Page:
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Chia is going through a renaissance of sorts. The little black specks once known for growing lush bounties of Chia-Pet hair are actually edible seeds that come from the desert plant Salvia hispanica (technically part of the mint family).
Way before the 90s topiary, the chia seed was a go-to food in Mayan diets and the basic survival ration of the Aztec army. For years, those in-the-know have praised the seed for its nutritional benefits—especially for highly active individuals. Maybe it’s time to take this little seed seriously.
The Chumash, a native tribe that lived in Southern and Central California, ate chia seeds during lengthy runs to deliver messages between villages, believing they boosted energy. Today, some scientists still think chia can boost our athletic prowess. One theory is that chia slows digestion, so runners can get an energy boost later on.
But even for those who aren’t embarking on a 100-mile run where they’ll need that extra energy kick, chia seeds might still be worth wolfing down. Chia seeds contain more fatty acids than any other known plant.
They also have some hefty amounts of antioxidants compared to other whole food sources—even more than the oft-praised blueberry.
Ounce for ounce, chia outshines some other legendary health mainstays too. It has 15 times more magnesium than broccoli, three times more iron than spinach, six times more calcium than milk, and two times more potassium than bananas.
And chia might just be a water bottle’s best friend. Chia seeds absorb up to 10 times their weight in water, which helps the human body stay hydrated longer and improves overall endurance.
It can also help transport minerals around the body, which can help reduce stress, build strong bones, and regulate the heartbeat. With their magical gelling effect, chia can even be used as an egg or oil replacer in baking.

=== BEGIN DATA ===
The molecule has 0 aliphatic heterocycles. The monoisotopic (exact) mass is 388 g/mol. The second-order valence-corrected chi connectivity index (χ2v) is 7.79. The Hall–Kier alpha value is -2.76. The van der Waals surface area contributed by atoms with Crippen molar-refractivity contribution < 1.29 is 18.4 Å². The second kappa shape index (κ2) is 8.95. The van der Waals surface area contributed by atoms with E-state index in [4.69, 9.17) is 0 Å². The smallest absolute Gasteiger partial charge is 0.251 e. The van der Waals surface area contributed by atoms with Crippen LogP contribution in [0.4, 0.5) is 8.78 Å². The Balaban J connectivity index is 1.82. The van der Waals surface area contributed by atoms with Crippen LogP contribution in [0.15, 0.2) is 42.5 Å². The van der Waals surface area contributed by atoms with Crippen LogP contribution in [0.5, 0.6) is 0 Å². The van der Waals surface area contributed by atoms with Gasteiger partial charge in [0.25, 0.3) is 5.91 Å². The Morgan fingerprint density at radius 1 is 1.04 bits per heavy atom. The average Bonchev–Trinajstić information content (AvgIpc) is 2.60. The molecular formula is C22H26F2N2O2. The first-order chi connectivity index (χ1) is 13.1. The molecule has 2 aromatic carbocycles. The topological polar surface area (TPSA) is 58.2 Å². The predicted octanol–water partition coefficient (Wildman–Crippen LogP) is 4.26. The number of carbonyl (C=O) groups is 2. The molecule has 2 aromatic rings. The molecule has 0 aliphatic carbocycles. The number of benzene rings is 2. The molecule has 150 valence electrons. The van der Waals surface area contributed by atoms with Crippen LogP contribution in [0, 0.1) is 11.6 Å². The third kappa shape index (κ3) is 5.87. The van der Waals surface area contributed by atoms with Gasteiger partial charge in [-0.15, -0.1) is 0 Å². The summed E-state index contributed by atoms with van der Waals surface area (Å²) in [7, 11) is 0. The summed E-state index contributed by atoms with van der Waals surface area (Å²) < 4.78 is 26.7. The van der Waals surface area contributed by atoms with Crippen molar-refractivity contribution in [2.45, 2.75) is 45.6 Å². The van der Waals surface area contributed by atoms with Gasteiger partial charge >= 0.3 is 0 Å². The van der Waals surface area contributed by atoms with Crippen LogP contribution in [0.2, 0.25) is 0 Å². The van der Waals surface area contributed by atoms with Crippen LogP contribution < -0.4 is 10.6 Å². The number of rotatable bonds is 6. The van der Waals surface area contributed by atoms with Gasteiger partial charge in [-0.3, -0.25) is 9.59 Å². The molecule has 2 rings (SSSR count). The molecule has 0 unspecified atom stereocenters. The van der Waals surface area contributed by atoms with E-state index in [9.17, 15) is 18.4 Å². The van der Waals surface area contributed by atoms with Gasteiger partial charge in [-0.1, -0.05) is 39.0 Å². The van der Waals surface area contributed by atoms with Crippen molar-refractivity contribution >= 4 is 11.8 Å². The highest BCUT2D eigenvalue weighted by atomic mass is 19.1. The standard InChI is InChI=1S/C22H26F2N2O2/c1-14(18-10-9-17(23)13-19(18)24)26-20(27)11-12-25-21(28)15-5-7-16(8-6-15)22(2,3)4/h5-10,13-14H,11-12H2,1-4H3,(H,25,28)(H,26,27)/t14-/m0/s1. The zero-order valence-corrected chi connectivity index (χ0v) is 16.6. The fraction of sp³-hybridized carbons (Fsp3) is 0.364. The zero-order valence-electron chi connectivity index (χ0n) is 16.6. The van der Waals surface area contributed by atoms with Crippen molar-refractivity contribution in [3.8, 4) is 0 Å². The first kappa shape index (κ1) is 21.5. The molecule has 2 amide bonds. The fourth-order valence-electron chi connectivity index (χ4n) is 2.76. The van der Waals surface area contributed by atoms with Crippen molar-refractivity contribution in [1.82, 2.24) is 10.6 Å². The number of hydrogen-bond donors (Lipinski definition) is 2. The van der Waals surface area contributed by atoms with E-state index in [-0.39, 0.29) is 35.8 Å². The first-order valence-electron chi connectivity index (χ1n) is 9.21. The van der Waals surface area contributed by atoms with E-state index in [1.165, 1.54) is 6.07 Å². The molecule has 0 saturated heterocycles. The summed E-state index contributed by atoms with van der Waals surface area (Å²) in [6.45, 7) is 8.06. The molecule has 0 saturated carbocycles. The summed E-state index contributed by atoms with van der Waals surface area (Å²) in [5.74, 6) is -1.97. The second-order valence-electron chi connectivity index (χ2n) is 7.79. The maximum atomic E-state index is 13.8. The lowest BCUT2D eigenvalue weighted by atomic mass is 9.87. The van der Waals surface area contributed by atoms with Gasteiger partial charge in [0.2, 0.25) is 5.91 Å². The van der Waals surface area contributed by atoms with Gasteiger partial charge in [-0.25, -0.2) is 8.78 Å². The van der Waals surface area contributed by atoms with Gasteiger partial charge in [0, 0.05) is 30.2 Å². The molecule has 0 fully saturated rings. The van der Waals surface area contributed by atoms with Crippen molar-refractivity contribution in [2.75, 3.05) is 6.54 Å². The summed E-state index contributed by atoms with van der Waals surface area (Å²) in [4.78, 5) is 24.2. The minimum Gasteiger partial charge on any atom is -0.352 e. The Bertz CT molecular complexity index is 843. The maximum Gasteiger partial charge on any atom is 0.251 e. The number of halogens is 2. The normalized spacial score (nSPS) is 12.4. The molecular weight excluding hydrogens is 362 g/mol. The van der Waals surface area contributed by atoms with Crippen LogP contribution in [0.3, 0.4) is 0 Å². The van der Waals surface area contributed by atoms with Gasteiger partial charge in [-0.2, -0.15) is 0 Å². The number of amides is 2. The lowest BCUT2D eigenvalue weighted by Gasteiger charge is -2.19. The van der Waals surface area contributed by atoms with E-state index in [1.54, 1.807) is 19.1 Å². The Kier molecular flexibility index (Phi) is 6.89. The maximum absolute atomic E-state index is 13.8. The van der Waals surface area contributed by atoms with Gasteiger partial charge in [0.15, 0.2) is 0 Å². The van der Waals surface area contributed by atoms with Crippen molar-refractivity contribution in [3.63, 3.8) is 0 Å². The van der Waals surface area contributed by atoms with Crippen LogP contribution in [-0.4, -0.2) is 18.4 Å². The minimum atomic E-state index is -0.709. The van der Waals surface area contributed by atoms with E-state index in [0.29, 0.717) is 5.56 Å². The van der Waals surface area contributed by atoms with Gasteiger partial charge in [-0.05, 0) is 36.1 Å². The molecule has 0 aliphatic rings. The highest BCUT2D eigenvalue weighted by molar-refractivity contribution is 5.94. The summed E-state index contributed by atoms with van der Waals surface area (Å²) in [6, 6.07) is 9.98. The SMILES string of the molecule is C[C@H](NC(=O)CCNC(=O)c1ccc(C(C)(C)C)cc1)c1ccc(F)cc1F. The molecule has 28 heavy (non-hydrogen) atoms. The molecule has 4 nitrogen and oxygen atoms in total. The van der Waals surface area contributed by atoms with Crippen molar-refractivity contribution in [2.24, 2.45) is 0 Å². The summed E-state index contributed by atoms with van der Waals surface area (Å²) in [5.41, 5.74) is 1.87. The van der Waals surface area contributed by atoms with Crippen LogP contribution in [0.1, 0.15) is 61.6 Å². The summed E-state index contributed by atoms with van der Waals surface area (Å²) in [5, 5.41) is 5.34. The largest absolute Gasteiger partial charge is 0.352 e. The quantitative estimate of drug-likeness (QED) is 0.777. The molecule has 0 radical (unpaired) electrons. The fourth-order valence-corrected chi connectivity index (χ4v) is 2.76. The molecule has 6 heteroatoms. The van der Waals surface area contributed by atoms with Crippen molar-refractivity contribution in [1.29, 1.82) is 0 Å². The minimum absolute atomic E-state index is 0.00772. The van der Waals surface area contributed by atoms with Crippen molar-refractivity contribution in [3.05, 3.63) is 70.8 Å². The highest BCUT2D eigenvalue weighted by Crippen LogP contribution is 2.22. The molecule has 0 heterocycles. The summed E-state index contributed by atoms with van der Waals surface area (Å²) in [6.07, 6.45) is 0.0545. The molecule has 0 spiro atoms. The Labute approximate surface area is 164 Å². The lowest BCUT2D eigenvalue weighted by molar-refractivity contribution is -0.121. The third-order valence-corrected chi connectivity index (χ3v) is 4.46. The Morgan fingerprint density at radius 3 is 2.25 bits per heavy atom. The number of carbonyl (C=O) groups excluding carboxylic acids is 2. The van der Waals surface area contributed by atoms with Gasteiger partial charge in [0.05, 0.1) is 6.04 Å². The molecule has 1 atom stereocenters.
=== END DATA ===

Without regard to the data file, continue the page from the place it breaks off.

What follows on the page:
Before buying them in bulk, there are a few important facts to know about the superseeds.
While chia seeds boast some impressive nutritional benefits, scientists don’t recommend we use them as our only protein source. Two tablespoons of the poppy seed look-a-likes have four grams of protein, but it’s not a complete protein source.
That means chia’s protein lacks one or more of the amino acids we need to build cells. But one study found combining chia seeds with lysine-rich foods, such as meat, nuts, and eggs, forms a complete protein.
Luckily, this is one protein source that’s easy to stomach, since the human body can easily digest chia seeds. Unlike other seeds, chia seeds do not have to be ground up to be eaten. When mixed with gastric juices (yum!), the seeds form a gel, creating a barrier to digestive enzymes so the seeds’ carbohydrates break down slowly and release glucose at a steady rate. The gel could help prevent spikes in blood sugar, unlike some other carbohydrates we know (ahem, white sugar). This ‘gel when wet’ phenomenon also helps us feel fuller, as the seeds suck up digestive juices and expand, taking up some of the empty space in the stomach.
And the taste? Chia seeds are quite tasteless, actually, which makes them an easy addition to almost any snack or dish. Mix them with a favorite smoothie; let them set in almond milk to morph into a pudding-like consistency; or add them to cereal, salad, granola, or just about anything else. Find chia seeds at health markets, online, or at many bigger chain grocery stores. And extra credit: Bugs hate them, so it’s easy to find organically grown varieties.